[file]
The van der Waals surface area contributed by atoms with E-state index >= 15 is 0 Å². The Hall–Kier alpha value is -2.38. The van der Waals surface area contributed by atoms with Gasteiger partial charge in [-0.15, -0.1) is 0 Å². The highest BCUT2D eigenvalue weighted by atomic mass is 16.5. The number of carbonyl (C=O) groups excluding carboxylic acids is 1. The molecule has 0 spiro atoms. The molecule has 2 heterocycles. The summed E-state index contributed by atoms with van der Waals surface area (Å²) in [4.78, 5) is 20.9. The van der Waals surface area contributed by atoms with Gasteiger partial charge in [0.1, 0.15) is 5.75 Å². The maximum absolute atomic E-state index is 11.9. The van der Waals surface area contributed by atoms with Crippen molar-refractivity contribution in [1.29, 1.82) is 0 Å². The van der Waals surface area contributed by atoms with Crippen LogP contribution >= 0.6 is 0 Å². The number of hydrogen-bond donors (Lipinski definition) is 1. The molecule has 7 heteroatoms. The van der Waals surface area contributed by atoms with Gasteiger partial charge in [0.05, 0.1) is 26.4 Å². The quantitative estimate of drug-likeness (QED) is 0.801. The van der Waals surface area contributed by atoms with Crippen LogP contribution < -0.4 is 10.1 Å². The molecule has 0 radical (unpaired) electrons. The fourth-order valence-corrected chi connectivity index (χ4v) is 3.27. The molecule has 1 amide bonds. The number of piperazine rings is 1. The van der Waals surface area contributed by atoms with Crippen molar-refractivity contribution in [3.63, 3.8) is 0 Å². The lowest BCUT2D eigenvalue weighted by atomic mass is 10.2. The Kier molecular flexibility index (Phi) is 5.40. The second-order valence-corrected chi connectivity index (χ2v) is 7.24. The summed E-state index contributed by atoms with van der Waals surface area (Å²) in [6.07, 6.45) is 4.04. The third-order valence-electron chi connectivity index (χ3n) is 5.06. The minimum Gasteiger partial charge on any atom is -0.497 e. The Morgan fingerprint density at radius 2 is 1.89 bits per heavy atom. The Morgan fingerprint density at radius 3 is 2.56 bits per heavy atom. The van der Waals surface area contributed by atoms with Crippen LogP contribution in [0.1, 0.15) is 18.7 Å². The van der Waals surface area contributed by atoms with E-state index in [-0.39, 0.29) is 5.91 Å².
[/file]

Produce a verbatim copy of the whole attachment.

The van der Waals surface area contributed by atoms with E-state index >= 15 is 0 Å². The Hall–Kier alpha value is -2.38. The van der Waals surface area contributed by atoms with Gasteiger partial charge in [-0.15, -0.1) is 0 Å². The highest BCUT2D eigenvalue weighted by atomic mass is 16.5. The number of carbonyl (C=O) groups excluding carboxylic acids is 1. The molecule has 0 spiro atoms. The molecule has 2 heterocycles. The summed E-state index contributed by atoms with van der Waals surface area (Å²) in [4.78, 5) is 20.9. The van der Waals surface area contributed by atoms with Gasteiger partial charge in [0.1, 0.15) is 5.75 Å². The maximum absolute atomic E-state index is 11.9. The van der Waals surface area contributed by atoms with Crippen molar-refractivity contribution in [1.29, 1.82) is 0 Å². The van der Waals surface area contributed by atoms with Crippen LogP contribution >= 0.6 is 0 Å². The number of hydrogen-bond donors (Lipinski definition) is 1. The molecule has 7 heteroatoms. The van der Waals surface area contributed by atoms with Gasteiger partial charge in [0.05, 0.1) is 26.4 Å². The quantitative estimate of drug-likeness (QED) is 0.801. The van der Waals surface area contributed by atoms with Crippen LogP contribution < -0.4 is 10.1 Å². The molecule has 0 radical (unpaired) electrons. The fourth-order valence-corrected chi connectivity index (χ4v) is 3.27. The molecule has 1 amide bonds. The number of piperazine rings is 1. The van der Waals surface area contributed by atoms with Crippen molar-refractivity contribution in [3.63, 3.8) is 0 Å². The lowest BCUT2D eigenvalue weighted by atomic mass is 10.2. The Kier molecular flexibility index (Phi) is 5.40. The second-order valence-corrected chi connectivity index (χ2v) is 7.24. The summed E-state index contributed by atoms with van der Waals surface area (Å²) in [6.07, 6.45) is 4.04. The third-order valence-electron chi connectivity index (χ3n) is 5.06. The minimum Gasteiger partial charge on any atom is -0.497 e. The Morgan fingerprint density at radius 2 is 1.89 bits per heavy atom. The Morgan fingerprint density at radius 3 is 2.56 bits per heavy atom. The van der Waals surface area contributed by atoms with Crippen LogP contribution in [0.1, 0.15) is 18.7 Å². The van der Waals surface area contributed by atoms with E-state index in [-0.39, 0.29) is 5.91 Å².